Yeah, probably gonna be putting off my build as long as possible now. If re-imagining the CPU can happen in an appropriate timeline to eliminate this type of a vulnerability (but who is to say that, in trying to work around this one, hey don't create one that is much worse?).


    The practicality of microcode fixes for existing processors is also unknown. It is possible that a patch could disable speculative execution or prevent speculative memory reads, but this would bring a significant performance penalty. Buffering speculatively-initiated memory transactions separately from the cache until speculative execution is committed is not a sufficient countermeasure, since the timing of speculative execution can also reveal information. For example, if speculative execution uses a sensitive value to form the address for a memory read, the cache status of that read will affect the timing of the next speculative operation. If the timing of that operation can be inferred, e.g., because it affects a resource such as a bus or ALU used by other threads, the memory is compromised. More broadly, potential countermeasures limited to the memory cache are likely to be insufficient, since there are other ways that speculative execution can leak information. For example, timing effects from memory bus contention, DRAM row address selection status, availability of virtual registers, ALU activity, and the state of the branch predictor itself need to be considered. Of course, speculative execution will also affect conventional side channels, such as power and EM.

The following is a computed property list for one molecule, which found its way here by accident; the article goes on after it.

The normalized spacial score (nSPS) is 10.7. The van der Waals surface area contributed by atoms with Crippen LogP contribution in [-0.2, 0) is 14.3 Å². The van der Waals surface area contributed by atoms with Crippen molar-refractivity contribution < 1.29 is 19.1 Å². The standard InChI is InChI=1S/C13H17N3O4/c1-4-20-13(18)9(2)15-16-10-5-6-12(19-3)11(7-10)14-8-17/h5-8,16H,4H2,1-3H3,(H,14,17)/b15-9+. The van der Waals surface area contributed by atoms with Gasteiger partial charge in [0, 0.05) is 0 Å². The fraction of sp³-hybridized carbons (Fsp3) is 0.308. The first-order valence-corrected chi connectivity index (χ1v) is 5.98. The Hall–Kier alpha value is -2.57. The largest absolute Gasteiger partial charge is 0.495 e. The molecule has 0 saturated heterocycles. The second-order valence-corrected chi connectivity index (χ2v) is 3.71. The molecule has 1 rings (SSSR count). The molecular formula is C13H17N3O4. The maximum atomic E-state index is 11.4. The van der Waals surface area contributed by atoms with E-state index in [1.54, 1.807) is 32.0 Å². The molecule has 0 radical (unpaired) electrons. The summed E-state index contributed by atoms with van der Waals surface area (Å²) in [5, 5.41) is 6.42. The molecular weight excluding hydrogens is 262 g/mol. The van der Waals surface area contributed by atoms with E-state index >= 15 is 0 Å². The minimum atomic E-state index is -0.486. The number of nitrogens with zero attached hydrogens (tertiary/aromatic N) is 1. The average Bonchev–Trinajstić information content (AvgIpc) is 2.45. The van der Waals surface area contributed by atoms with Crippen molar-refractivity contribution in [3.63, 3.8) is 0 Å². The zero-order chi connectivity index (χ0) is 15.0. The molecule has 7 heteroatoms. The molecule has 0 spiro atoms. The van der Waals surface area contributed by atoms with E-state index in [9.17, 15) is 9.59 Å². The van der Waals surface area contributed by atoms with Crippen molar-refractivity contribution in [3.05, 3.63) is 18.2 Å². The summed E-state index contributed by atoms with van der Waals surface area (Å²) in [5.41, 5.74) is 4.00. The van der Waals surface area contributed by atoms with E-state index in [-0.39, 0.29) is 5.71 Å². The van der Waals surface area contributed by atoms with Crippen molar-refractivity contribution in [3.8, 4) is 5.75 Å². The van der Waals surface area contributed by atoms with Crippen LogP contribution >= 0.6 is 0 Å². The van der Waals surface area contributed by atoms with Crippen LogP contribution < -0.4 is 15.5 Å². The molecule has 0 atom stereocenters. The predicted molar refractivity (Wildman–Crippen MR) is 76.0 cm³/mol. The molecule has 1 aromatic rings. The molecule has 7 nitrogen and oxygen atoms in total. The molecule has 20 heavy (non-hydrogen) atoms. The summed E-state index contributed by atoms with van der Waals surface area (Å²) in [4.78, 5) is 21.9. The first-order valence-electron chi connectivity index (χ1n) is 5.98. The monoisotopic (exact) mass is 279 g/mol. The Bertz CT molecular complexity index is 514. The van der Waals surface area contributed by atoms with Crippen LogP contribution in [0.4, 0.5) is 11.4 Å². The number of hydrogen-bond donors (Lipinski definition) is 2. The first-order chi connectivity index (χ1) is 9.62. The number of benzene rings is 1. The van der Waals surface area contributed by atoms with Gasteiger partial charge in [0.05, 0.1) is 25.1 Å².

As a result, any software or microcode countermeasure attempts should be viewed as stop-gap measures pending further research.
    So, basically, we're screwed if this ever makes it into the dark web - which it just did.

    And this sums it all up: